ESPN reports on some civil suits, not others

44825063.jpgESPN still is on the journalistic sidelines regarding allegations of sexual assault aimed at Ben Roethlisberger.

Why? The network offered some context today to try to further clarify its policy regarding reporting civil suits, which it sometimes does and sometimes doesn't.

Here is what it said were among factors it considered in the Roethlisberger case:

"We're generally very cautious with civil suits that impugn a person's reputation or character."

"We consider the subject's track record/previous history with similar allegations."

"Whether the subject addresses it publicly." Didn't Big Ben's lawyer do that? "In this case, we did not feel Roethlisberger's lawyer's response was enough to warrant our reporting."

"We also consider how such allegation might impact upon the professional performance of the subject/his team."

Example? Roethlisberger is scheduled for a taping of Shaquille O'Neal's reality show. If he doesn't appear, ESPN might revisit the matter based on the possibility it might be "impacting his business decisions and/or his team." An even more obvious example would be if he has to skip part of training camp to be deposed.

ESPN said it recently reported on a planned civil suit against Shannon Brown "because he was playing significant minutes for Lakers in the middle of their championship run in the NBA Playoffs; there was also a police report filed in that case."

In the past, ESPN has passed on reporting civil suits against Michael Vick and Robert Alomar - in the latter case only doing so when Alomar's father discussed it publicly.

What about reporting a suit against Adam (Pacman) Jones?

ESPN did so, it said, "because of his history/past record."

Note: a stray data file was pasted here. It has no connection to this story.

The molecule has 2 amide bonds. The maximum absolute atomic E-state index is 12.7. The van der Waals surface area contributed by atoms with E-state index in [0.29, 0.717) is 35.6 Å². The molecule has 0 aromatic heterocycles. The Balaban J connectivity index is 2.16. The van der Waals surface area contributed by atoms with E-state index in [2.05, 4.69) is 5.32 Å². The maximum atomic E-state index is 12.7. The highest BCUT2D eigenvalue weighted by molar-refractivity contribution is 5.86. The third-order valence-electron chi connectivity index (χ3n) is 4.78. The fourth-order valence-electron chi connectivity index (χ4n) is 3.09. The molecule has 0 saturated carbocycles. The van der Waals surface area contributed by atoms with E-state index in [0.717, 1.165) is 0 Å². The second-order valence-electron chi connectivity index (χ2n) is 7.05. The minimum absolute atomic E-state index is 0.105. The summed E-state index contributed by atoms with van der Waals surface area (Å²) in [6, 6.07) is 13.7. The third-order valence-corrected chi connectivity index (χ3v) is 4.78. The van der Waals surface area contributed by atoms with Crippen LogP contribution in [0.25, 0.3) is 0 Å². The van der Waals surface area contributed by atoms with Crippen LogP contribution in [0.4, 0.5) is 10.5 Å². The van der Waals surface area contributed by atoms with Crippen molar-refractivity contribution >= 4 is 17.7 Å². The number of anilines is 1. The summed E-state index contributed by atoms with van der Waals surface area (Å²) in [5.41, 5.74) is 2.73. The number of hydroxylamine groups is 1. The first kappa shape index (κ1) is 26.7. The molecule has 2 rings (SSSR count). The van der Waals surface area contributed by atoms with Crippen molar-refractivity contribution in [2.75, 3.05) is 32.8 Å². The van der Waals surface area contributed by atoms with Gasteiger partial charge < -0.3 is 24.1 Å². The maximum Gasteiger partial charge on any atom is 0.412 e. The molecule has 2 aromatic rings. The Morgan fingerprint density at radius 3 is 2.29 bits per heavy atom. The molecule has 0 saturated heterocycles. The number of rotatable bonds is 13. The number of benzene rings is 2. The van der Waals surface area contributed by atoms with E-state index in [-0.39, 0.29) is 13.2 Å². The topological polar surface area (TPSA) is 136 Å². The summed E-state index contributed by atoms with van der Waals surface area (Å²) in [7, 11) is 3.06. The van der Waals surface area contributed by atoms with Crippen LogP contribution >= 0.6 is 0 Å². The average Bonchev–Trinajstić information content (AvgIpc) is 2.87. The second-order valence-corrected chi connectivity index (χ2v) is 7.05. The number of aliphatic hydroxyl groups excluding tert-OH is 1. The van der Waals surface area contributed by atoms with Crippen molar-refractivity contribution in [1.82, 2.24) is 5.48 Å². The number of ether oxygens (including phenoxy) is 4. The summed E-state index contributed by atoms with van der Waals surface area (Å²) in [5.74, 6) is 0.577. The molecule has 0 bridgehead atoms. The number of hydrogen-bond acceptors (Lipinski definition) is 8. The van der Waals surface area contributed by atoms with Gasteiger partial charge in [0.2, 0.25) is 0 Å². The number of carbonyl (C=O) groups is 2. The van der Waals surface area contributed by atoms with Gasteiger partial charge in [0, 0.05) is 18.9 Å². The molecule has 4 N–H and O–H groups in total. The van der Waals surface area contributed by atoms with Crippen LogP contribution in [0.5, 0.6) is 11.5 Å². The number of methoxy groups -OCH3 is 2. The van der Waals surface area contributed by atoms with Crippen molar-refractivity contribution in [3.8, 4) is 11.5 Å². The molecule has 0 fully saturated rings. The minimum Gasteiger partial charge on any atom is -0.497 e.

Clear?

(UPDATE: ESPN.com posted a Big Ben story tonight!)

Photo: AP

Comments (7)


Neil,

Probably time to remind us how you graduated high school after this!


"The network offered some context today to try to further clarify its policy regarding reporting civil suits, which it sometimes does and sometimes doesn't."


I sent a letter to ESPN demanding to know why the Roethlisberger matter was not being reported in any of its outlets. The response was the same. I don't buy it for one second. Don't get me wrong - I love Big Ben and the Steelers, but fair is fair.

I sent a letter to ESPN demanding to know why the Roethlisberger matter was not being reported in any of its outlets. The response was the same. I don't buy it for one second. Don't get me wrong - I love Big Ben and the Steelers, but fair is fair.

No mention of "whether the subject has an employment contract and/or a promotional relationship with our network."

Because THAT WOULD BE WRONG.

(And btw? Whoever thinks your copy editor died and left them in charge? Just shut it, willya? I'm seeing this on a bunch of sports columnists' posts lately and it's becoming the sports equivalent of Godwin's Law- as soon as you bring it up, you've lost.)

So they reported on the Adam Jones story because of his "track record". In other words, kick the person while they try to get up from prior kicks. Kudos.

It was on SportsCenter last night.

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